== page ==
Jordan Peele’s ‘Nope’ Is The Must-See Spectacle Of The Summer – Review
First things first, no spoilers. Plus, even if I could sum it up, it wouldn’t do it any justice, for Jordan Peele’s Nope is something that must be seen to be truly understood. But be warned, you might not get it at first or at least have a different understanding from the rest of us. Which is okay. Jordan Peele loves to have his art receive multiple interpretations.
Now that we have that out of the way, Nope is a story about siblings OJ (Daniel Kaluuya) and Emerald Haywood (Keke Palmer) as they take on the family business after the passing of their father. Soon after, a mysterious turn of events causes the Haywood siblings to band together in an attempt to capture a “bad miracle” or die trying.
I’d pay to just visit the world within Peele’s mind. He’s obviously a fan of horror, sci-fi, and comedy and has a strong perspective on socio-cultural issues, especially pertaining to Black people. But the way that he takes multiple genres — in this case, horror, sci-fi, and western — and merges them with history and social issues is nothing short of genius.
The film’s first act sets up an intriguing premise. The second act is thrilling. The third act cements this film as a summer blockbuster. And while I refrain from crucial details, the film itself becomes an overall look at the aftermath of the trailblazer.
Many folks with marginalized identities know what it’s like to be “the only one” or “the first” in a space. Whether it’s at a job, school, or in a neighborhood, being the first or only leaves a legacy. But what you might gain may not outweigh what you lose along the way. This is also a similar tale with the price of ambition, something each main character seems to wrestle with.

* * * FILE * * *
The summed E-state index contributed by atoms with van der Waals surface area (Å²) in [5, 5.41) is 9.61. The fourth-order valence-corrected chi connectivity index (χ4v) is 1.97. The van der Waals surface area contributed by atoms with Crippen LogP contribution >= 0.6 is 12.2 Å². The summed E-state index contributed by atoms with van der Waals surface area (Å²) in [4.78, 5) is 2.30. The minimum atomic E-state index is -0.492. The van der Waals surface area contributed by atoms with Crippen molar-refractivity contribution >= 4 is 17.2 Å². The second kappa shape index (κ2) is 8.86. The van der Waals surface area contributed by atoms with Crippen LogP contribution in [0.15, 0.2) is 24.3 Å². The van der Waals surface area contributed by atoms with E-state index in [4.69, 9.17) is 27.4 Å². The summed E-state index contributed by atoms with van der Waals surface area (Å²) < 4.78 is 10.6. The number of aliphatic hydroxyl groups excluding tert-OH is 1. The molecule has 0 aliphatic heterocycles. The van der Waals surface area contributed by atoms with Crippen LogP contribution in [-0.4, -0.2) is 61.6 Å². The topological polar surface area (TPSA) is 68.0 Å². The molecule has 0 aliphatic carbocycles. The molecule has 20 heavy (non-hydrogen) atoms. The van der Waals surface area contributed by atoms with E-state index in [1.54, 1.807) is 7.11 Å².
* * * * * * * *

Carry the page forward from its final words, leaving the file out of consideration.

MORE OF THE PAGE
But that’s hard to decipher when the trailers leave so much to the imagination, and multiple fan theories flood the internet but fail to capture what’s really happening in Nope. But even when you’re watching the film, it contains multiple focuses that, at first, prevent you from uncovering the plot. And while the film stretches itself with the various stories it tells, it ultimately finds central themes coming together within the third act.
What also comes together is Peele’s fanboying over different films. Nope is clearly influenced by the obsessive elements of Close Encounters of the Third Kind and the predator/prey relationship within Jaws. Do what you will with that information.
But both of these films generate enough fear of the unknown, whether that be space or the sea, and Peele expertly takes that to the next level in his film. Fair warning, if you have phonophobia (fear of loud noises), kenophobia (fear of open spaces), or megalophobia (fear of big things), this may not be the movie for you.
Additionally, as usual, Peele finds a stellar cast to carry his film’s vision. Daniel Kaluuya and Steven Yeun provide great emotional depth and sorrow, while Keke Palmer and Brandon Perea provide enough charisma to fill a room. But a special shoutout goes to Kaluuya and Palmer.
Kaluuya’s sullen nature within the film is so strong and is done with such a nuanced performance. As for Palmer, this role feels like it was literally made for her. We haven’t seen her give this type of range before, and she effortlessly nails comedy, fear, grief, and joy all in one movie. Together, when the theatrical powers of Kaluuya and Palmer combine, we get a glimpse of siblings with a challenging relationship, but ultimately one filled with love.
And granted, many of these details are left open to interpretation, and many may find meaning where others do not. Additionally, like the rest of Peele’s movies, you may need to see it again to find a new theme or to identify a clue about the plot that you didn’t know existed previously. Honestly, fans of Peele’s work do it anyway. Might as well join in.
And while many things feel left unsaid, what I left with was an intense feeling of dread, some confusion, but plenty of entertainment.